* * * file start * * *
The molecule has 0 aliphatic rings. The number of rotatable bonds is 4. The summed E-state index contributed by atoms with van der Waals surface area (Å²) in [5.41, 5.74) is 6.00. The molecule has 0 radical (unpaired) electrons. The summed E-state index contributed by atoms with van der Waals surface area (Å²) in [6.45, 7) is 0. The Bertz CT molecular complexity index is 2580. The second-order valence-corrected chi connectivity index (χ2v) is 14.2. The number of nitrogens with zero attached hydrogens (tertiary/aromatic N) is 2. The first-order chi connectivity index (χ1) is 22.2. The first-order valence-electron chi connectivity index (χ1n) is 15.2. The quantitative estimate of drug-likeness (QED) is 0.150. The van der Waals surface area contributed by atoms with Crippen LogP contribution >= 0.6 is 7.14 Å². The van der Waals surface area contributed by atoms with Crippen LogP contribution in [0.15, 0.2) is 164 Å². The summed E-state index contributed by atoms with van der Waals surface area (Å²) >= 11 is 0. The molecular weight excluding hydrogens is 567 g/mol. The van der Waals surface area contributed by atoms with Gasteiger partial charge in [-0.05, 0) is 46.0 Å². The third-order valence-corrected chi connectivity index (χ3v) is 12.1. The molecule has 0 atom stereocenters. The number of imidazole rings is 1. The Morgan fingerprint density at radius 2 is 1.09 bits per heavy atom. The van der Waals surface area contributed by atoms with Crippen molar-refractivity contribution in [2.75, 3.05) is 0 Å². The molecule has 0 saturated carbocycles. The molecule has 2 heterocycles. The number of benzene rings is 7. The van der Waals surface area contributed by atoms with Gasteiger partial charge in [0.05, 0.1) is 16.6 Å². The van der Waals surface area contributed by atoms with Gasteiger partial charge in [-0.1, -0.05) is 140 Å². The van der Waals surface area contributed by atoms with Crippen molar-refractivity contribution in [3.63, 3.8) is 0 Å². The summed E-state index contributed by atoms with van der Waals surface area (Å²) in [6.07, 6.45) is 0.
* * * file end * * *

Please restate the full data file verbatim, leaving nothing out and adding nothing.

The molecule has 0 aliphatic rings. The number of rotatable bonds is 4. The summed E-state index contributed by atoms with van der Waals surface area (Å²) in [5.41, 5.74) is 6.00. The molecule has 0 radical (unpaired) electrons. The summed E-state index contributed by atoms with van der Waals surface area (Å²) in [6.45, 7) is 0. The Bertz CT molecular complexity index is 2580. The second-order valence-corrected chi connectivity index (χ2v) is 14.2. The number of nitrogens with zero attached hydrogens (tertiary/aromatic N) is 2. The first-order chi connectivity index (χ1) is 22.2. The first-order valence-electron chi connectivity index (χ1n) is 15.2. The quantitative estimate of drug-likeness (QED) is 0.150. The van der Waals surface area contributed by atoms with Crippen LogP contribution >= 0.6 is 7.14 Å². The van der Waals surface area contributed by atoms with Crippen LogP contribution in [0.15, 0.2) is 164 Å². The summed E-state index contributed by atoms with van der Waals surface area (Å²) >= 11 is 0. The molecular weight excluding hydrogens is 567 g/mol. The van der Waals surface area contributed by atoms with Gasteiger partial charge in [-0.05, 0) is 46.0 Å². The third-order valence-corrected chi connectivity index (χ3v) is 12.1. The molecule has 0 atom stereocenters. The number of imidazole rings is 1. The Morgan fingerprint density at radius 2 is 1.09 bits per heavy atom. The van der Waals surface area contributed by atoms with Crippen molar-refractivity contribution in [2.75, 3.05) is 0 Å². The molecule has 0 saturated carbocycles. The molecule has 2 heterocycles. The number of benzene rings is 7. The van der Waals surface area contributed by atoms with Gasteiger partial charge in [0.05, 0.1) is 16.6 Å². The van der Waals surface area contributed by atoms with Gasteiger partial charge in [-0.1, -0.05) is 140 Å². The van der Waals surface area contributed by atoms with Crippen molar-refractivity contribution in [3.63, 3.8) is 0 Å². The summed E-state index contributed by atoms with van der Waals surface area (Å²) in [6.07, 6.45) is 0.